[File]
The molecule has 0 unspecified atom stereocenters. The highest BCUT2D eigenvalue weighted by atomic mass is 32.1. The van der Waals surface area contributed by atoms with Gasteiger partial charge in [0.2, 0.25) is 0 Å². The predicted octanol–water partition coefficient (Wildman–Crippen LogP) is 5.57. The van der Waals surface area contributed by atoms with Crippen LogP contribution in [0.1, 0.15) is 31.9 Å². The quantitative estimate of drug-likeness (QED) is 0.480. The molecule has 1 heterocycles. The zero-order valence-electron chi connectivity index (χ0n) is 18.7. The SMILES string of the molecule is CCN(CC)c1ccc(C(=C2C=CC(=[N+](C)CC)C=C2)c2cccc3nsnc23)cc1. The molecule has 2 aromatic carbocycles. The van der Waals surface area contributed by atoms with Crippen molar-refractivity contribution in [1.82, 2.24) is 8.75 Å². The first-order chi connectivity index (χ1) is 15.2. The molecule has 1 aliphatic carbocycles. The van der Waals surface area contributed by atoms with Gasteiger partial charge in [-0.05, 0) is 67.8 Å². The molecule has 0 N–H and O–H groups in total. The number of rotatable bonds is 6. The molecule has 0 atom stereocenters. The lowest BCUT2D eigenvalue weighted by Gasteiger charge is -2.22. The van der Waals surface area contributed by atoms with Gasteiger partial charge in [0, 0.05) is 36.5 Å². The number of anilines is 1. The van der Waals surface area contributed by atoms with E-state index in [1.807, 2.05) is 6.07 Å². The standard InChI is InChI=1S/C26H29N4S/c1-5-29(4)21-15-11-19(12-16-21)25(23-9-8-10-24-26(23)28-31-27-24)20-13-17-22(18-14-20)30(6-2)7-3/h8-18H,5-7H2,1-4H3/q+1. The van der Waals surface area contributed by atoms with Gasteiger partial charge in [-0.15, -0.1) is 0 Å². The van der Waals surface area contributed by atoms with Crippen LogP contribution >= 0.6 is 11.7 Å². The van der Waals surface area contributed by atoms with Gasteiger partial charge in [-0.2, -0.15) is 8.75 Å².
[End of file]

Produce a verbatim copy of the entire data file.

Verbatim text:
The molecule has 0 unspecified atom stereocenters. The highest BCUT2D eigenvalue weighted by atomic mass is 32.1. The van der Waals surface area contributed by atoms with Gasteiger partial charge in [0.2, 0.25) is 0 Å². The predicted octanol–water partition coefficient (Wildman–Crippen LogP) is 5.57. The van der Waals surface area contributed by atoms with Crippen LogP contribution in [0.1, 0.15) is 31.9 Å². The quantitative estimate of drug-likeness (QED) is 0.480. The molecule has 1 heterocycles. The zero-order valence-electron chi connectivity index (χ0n) is 18.7. The SMILES string of the molecule is CCN(CC)c1ccc(C(=C2C=CC(=[N+](C)CC)C=C2)c2cccc3nsnc23)cc1. The molecule has 2 aromatic carbocycles. The van der Waals surface area contributed by atoms with Crippen molar-refractivity contribution in [1.82, 2.24) is 8.75 Å². The first-order chi connectivity index (χ1) is 15.2. The molecule has 1 aliphatic carbocycles. The van der Waals surface area contributed by atoms with Gasteiger partial charge in [-0.05, 0) is 67.8 Å². The molecule has 0 N–H and O–H groups in total. The number of rotatable bonds is 6. The molecule has 0 atom stereocenters. The lowest BCUT2D eigenvalue weighted by Gasteiger charge is -2.22. The van der Waals surface area contributed by atoms with Gasteiger partial charge in [0, 0.05) is 36.5 Å². The number of anilines is 1. The van der Waals surface area contributed by atoms with E-state index in [1.807, 2.05) is 6.07 Å². The standard InChI is InChI=1S/C26H29N4S/c1-5-29(4)21-15-11-19(12-16-21)25(23-9-8-10-24-26(23)28-31-27-24)20-13-17-22(18-14-20)30(6-2)7-3/h8-18H,5-7H2,1-4H3/q+1. The van der Waals surface area contributed by atoms with Gasteiger partial charge in [-0.15, -0.1) is 0 Å². The van der Waals surface area contributed by atoms with Crippen LogP contribution >= 0.6 is 11.7 Å². The van der Waals surface area contributed by atoms with Gasteiger partial charge in [-0.2, -0.15) is 8.75 Å².